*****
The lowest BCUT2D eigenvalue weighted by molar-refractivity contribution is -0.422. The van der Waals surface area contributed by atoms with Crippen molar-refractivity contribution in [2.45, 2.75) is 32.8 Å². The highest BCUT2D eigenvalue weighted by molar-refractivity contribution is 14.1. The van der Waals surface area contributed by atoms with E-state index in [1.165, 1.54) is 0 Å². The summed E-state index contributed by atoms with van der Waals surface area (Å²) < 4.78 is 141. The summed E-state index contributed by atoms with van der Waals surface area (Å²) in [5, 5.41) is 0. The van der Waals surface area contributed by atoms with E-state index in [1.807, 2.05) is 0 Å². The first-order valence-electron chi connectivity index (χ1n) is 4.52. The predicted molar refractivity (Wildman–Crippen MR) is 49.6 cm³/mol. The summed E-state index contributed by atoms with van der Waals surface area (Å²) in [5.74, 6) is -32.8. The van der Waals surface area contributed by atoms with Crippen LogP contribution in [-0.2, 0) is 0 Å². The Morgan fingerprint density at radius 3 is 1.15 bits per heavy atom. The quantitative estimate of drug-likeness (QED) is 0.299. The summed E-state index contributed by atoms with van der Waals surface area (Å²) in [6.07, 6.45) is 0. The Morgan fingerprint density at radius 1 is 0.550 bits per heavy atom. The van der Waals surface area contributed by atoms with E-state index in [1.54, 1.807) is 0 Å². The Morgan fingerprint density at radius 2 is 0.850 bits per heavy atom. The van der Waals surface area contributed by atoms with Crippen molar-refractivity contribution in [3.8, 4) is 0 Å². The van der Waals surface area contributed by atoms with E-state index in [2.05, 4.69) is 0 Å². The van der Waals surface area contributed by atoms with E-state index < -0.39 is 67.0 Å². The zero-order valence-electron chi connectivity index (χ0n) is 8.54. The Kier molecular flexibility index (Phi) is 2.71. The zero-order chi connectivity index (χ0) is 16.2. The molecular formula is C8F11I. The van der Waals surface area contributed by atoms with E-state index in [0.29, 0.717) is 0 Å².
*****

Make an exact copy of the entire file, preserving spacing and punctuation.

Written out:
The lowest BCUT2D eigenvalue weighted by molar-refractivity contribution is -0.422. The van der Waals surface area contributed by atoms with Crippen molar-refractivity contribution in [2.45, 2.75) is 32.8 Å². The highest BCUT2D eigenvalue weighted by molar-refractivity contribution is 14.1. The van der Waals surface area contributed by atoms with E-state index in [1.165, 1.54) is 0 Å². The summed E-state index contributed by atoms with van der Waals surface area (Å²) < 4.78 is 141. The summed E-state index contributed by atoms with van der Waals surface area (Å²) in [5, 5.41) is 0. The van der Waals surface area contributed by atoms with E-state index in [1.807, 2.05) is 0 Å². The first-order valence-electron chi connectivity index (χ1n) is 4.52. The predicted molar refractivity (Wildman–Crippen MR) is 49.6 cm³/mol. The summed E-state index contributed by atoms with van der Waals surface area (Å²) in [5.74, 6) is -32.8. The van der Waals surface area contributed by atoms with Crippen LogP contribution in [-0.2, 0) is 0 Å². The Morgan fingerprint density at radius 3 is 1.15 bits per heavy atom. The quantitative estimate of drug-likeness (QED) is 0.299. The summed E-state index contributed by atoms with van der Waals surface area (Å²) in [6.07, 6.45) is 0. The Morgan fingerprint density at radius 1 is 0.550 bits per heavy atom. The van der Waals surface area contributed by atoms with E-state index in [1.54, 1.807) is 0 Å². The Morgan fingerprint density at radius 2 is 0.850 bits per heavy atom. The van der Waals surface area contributed by atoms with Crippen molar-refractivity contribution in [3.8, 4) is 0 Å². The van der Waals surface area contributed by atoms with E-state index in [2.05, 4.69) is 0 Å². The van der Waals surface area contributed by atoms with E-state index < -0.39 is 67.0 Å². The zero-order valence-electron chi connectivity index (χ0n) is 8.54. The Kier molecular flexibility index (Phi) is 2.71. The zero-order chi connectivity index (χ0) is 16.2. The molecular formula is C8F11I. The van der Waals surface area contributed by atoms with E-state index in [0.29, 0.717) is 0 Å².